Guide to Buying Property in the Bahamas – Commentary

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introduction
What you should know
Finance the purchase
Hire a real estate agent
Hire a lawyer
Costs and fees
Comment

introduction

A second home in the Bahamas has been a highly sought after product by international buyers since time immemorial. The Bahamas is an archipelagic nation of 700 islands and cays, each island offering its own charm and a unique Bahamian culture. As the value of real estate in the jurisdiction tends to maintain or appreciate gradually over time, the purchase of real estate remains a viable and achievable wealth creation mechanism.

What you should know

The Bahamas has an unregistered land tenure system which is based on the transfer laws of England and Wales prior to 1925.

The title must be deducted by the seller for a period of not more than 30 years or the title must otherwise begin with a grant or lease by the Crown or a certificate of title issued by the court in accordance with the provisions of the Quieting Titles Act, depending on period is shorter. As a result, it is customary for a buyer to hire a local attorney to search for a title and issue a title opinion in order to ensure that the seller has a valid and marketable documentary title.

Land ownership by non-Bahamians is governed by the International Persons Land Ownership Act. When a non-Bahamian wishes to purchase a house or condominium to be used as a family residence or undeveloped land not exceeding two acres for the construction of a family home, the purchase must be registered with the Bahamas Investments Board after the fencing. When a non-Bahamian wishes to purchase a house or condominium or undeveloped land of more than two acres for any other use (i.e. as rental property or other commercial use), the purchase must be approved by the Bahamas Investments Board prior to closing. It is also common for land to be held in the name of a business or family trust for estate planning purposes.

Non-Bahamians who acquire residence in the Bahamas can apply for annual or permanent resident status (without the right to work) upon completion of the purchase of the property. To be eligible for permanent economic residence (without the right to work), the non-Bahamian must purchase a house worth at least $ 750,000 for use as a family residence.

Finance the purchase

Financing through local lending institutions is available for non-Bahamians who wish to purchase real estate in the Bahamas. When purchase financing is required, it is customary for the sales contract to be subject to a condition precedent so that the financing is guaranteed within a reasonable period of time before closing.

Hire a realtor

There are many local real estate companies (some are affiliated with international brokerage houses) that have been in business for many years and can provide a wealth of knowledge on buying and leasing land, real estate listings and marketing.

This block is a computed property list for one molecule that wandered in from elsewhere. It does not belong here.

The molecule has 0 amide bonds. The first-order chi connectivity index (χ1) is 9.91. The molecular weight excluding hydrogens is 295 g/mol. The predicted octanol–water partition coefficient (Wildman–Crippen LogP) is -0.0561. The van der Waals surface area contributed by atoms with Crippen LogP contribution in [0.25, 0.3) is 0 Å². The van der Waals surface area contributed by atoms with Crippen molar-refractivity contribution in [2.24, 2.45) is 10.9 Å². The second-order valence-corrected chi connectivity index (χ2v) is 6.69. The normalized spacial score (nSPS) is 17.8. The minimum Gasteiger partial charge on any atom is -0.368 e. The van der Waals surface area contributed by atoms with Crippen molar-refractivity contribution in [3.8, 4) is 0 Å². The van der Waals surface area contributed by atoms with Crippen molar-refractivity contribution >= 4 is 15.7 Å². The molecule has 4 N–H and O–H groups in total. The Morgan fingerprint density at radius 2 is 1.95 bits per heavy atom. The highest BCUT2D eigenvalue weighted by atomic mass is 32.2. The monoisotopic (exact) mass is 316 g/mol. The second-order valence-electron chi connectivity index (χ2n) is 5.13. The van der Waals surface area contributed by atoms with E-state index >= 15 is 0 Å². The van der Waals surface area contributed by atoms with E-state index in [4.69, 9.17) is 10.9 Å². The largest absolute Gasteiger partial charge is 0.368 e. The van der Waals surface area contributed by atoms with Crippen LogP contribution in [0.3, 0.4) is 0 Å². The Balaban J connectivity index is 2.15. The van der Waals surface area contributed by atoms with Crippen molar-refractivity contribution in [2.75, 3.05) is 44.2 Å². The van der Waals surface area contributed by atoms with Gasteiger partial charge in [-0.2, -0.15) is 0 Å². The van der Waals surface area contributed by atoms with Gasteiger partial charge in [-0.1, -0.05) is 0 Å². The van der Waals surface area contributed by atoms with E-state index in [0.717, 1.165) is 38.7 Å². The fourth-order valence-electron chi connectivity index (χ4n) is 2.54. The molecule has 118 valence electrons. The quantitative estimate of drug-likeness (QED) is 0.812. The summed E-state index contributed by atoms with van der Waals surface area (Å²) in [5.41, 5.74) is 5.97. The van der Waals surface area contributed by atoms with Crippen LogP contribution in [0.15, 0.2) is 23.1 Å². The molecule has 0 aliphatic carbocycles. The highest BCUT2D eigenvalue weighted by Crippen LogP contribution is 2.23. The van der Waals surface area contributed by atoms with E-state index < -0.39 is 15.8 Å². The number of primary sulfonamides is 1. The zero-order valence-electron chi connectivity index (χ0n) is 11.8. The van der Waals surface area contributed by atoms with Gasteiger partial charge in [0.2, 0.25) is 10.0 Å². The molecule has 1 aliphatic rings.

Hire a atorney

A local lawyer should be engaged from the start of the transaction to assist with the entire process – he should review the letter of offer, purchase and sale contract, construction contract, letter of loan facility and any other key document before they are signed.

When acting for a supplier, the routine duties of a local lawyer should include:

  • drafting of the sales agreement;
  • the drafting of the transfer and any other closing document;
  • deduct title from the buyer and respond to any requisition for title; and
  • help close the deal.

When acting on behalf of a buyer, the common duties of a local lawyer should include:

  • review of the letter of offer;
  • examination of the sales agreement;
  • perform a title search and issue an opinion on the title;
  • examine the means of transport and any other closing documents;
  • assist in obtaining a certificate or permit from the Bahamas Investments Board;
  • help finance the purchase (if necessary); and
  • help close the deal.

Costs and Fees

Value Added Tax is due on the sale and purchase of real estate at the following rates:

  • 2.5% when the purchase price is less than $ 100,000; and
  • 10% when the purchase price exceeds $ 100,000.

The fees of real estate brokers are generally payable as follows:

  • 6% of the purchase price of an improved good; and
  • 10% of the purchase price for an undeveloped property.

Comment

The advice of a local lawyer should be sought at the start of a transaction to ensure the process is as transparent as possible and to identify any potential issues before the parties reach a binding agreement. A local lawyer should be able to assist you with all aspects of buying Bahamas real estate and any related estate planning, including marina club membership and applying for residency status. .

For more information on this topic, please contact Anwar mitchell to Lennox Paton by phone (+1 242 502 5000) or by e-mail ([email protected]). Lennox Paton’s website can be accessed at www.lennoxpaton.com.

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